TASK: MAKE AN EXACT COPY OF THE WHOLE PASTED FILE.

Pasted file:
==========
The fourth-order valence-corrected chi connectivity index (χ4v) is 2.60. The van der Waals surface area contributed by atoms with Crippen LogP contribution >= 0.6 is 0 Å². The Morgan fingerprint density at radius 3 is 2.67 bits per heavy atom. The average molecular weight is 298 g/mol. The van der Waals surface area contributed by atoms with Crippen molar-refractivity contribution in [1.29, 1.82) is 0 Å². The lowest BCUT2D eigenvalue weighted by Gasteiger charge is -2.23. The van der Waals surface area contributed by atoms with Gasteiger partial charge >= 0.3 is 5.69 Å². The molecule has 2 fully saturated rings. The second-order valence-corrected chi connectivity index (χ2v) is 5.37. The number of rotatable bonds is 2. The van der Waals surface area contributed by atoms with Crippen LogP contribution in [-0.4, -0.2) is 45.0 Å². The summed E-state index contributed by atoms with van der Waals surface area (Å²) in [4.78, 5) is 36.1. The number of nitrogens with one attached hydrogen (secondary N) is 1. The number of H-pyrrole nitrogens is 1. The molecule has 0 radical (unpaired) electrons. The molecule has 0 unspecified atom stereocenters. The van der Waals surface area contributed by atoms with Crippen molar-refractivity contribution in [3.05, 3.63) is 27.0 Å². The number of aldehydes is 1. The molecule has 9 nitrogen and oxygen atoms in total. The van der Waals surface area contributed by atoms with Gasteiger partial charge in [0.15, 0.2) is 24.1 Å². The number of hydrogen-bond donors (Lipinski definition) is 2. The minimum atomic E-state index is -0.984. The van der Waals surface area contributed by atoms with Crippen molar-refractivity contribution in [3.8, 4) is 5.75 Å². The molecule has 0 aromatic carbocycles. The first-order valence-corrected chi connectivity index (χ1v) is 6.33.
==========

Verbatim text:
The fourth-order valence-corrected chi connectivity index (χ4v) is 2.60. The van der Waals surface area contributed by atoms with Crippen LogP contribution >= 0.6 is 0 Å². The Morgan fingerprint density at radius 3 is 2.67 bits per heavy atom. The average molecular weight is 298 g/mol. The van der Waals surface area contributed by atoms with Crippen molar-refractivity contribution in [1.29, 1.82) is 0 Å². The lowest BCUT2D eigenvalue weighted by Gasteiger charge is -2.23. The van der Waals surface area contributed by atoms with Gasteiger partial charge >= 0.3 is 5.69 Å². The molecule has 2 fully saturated rings. The second-order valence-corrected chi connectivity index (χ2v) is 5.37. The number of rotatable bonds is 2. The van der Waals surface area contributed by atoms with Crippen LogP contribution in [-0.4, -0.2) is 45.0 Å². The summed E-state index contributed by atoms with van der Waals surface area (Å²) in [4.78, 5) is 36.1. The number of nitrogens with one attached hydrogen (secondary N) is 1. The number of H-pyrrole nitrogens is 1. The molecule has 0 radical (unpaired) electrons. The molecule has 0 unspecified atom stereocenters. The van der Waals surface area contributed by atoms with Crippen molar-refractivity contribution in [3.05, 3.63) is 27.0 Å². The number of aldehydes is 1. The molecule has 9 nitrogen and oxygen atoms in total. The van der Waals surface area contributed by atoms with Gasteiger partial charge in [0.15, 0.2) is 24.1 Å². The number of hydrogen-bond donors (Lipinski definition) is 2. The minimum atomic E-state index is -0.984. The van der Waals surface area contributed by atoms with Crippen molar-refractivity contribution in [3.8, 4) is 5.75 Å². The molecule has 0 aromatic carbocycles. The first-order valence-corrected chi connectivity index (χ1v) is 6.33.